“The problem of opioid overdose and diversion and abuse got so big, so fast that people felt compelled to act. And in some instances, in my view, they came up with simple solutions to complex problems,” says Passik.

One such solution was dose limits on opioid prescriptions, which have been implemented in states like Washington and Ohio. Patients who need higher doses must consult with an expert on pain medication.

Steven Passik, PhD

Steven Passik, PhD

“On the surface it looks like a very good thing. The doses that are being prescribed are lower, there have been fewer overdoses and it sounds like a win-win. But do we really know if people are getting their pain treated? Are doctors keeping their doses lower simply to avoid having to get expert consultations?” asks Passik.

“It makes you wonder. Are legitimate people who need pain medicine, sometimes in outlier doses, are they able to get them anymore?”

Getting pain medicine is often a struggle for C.C. Carr, a Florida resident and retired veteran, who wrote to National Pain Report last month about the problems he has getting prescriptions filled for fentanyl patches.

“I am stared at and certainly ridiculed over this but there is nothing I can do. People can go and get on welfare and spend it all on the illicit drugs of their choice at the taxpayers expense, but as I have never broken the rules, I am treated like a fiend and a drug addict looking for a fix,” says Carr, who has degenerative disc disease, fibromyalgia and has been in continuous pain for 10 years.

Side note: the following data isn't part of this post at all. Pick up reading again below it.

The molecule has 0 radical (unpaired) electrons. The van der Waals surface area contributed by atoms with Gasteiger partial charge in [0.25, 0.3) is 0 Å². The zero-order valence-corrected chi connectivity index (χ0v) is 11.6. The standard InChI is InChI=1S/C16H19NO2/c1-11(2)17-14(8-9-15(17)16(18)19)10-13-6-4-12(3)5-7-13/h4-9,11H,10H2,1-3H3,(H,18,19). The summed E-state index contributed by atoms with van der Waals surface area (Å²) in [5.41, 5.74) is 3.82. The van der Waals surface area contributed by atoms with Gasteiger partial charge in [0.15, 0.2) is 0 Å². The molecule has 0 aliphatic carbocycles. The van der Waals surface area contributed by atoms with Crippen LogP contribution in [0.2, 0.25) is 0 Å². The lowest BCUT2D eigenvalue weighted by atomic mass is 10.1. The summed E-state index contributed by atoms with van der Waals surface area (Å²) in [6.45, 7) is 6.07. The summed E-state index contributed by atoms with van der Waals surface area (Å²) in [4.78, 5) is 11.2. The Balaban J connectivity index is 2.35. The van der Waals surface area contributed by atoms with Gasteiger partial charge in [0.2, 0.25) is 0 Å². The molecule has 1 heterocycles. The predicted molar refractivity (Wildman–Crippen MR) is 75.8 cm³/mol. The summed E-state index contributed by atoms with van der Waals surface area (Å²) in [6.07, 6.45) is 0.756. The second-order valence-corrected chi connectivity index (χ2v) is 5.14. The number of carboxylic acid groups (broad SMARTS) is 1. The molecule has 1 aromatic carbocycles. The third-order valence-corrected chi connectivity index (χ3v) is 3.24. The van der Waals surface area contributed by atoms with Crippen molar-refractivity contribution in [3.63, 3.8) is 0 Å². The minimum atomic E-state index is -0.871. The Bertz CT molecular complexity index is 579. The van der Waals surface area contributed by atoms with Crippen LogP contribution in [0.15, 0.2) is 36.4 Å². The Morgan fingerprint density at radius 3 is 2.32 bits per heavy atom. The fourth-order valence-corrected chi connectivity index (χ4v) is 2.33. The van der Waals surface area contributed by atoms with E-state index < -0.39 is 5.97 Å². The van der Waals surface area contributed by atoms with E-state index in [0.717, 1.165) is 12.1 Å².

“I just wish doctors and pharmacists would learn that not all people on pain meds like having to use them, but have had to accept this fate. And are neither abusing them or selling them either. Some of us just want to be accepted and understood.”

It’s not just patients being viewed with suspicion. Kathleen Lundman wrote to tell us that a Walgreen’s pharmacist second-guessed her doctor about the prescriptions he gave her for two pain medications.

“The pharmacist said that he needed to talk to the doctor because of the high number of pills prescribed for me. He also said that he needed to find out the diagnosis for my condition!” said Lundman.

“I felt bad for my doctor having to convince this guy that I was on the same meds and dosage for years, and have been on time for doing everything else that was required by his office. He is a pain specialist and is well respected in the medical world. He’s also written three books on pain management. When did the pharmacist become the person to make decisions over the doctors?”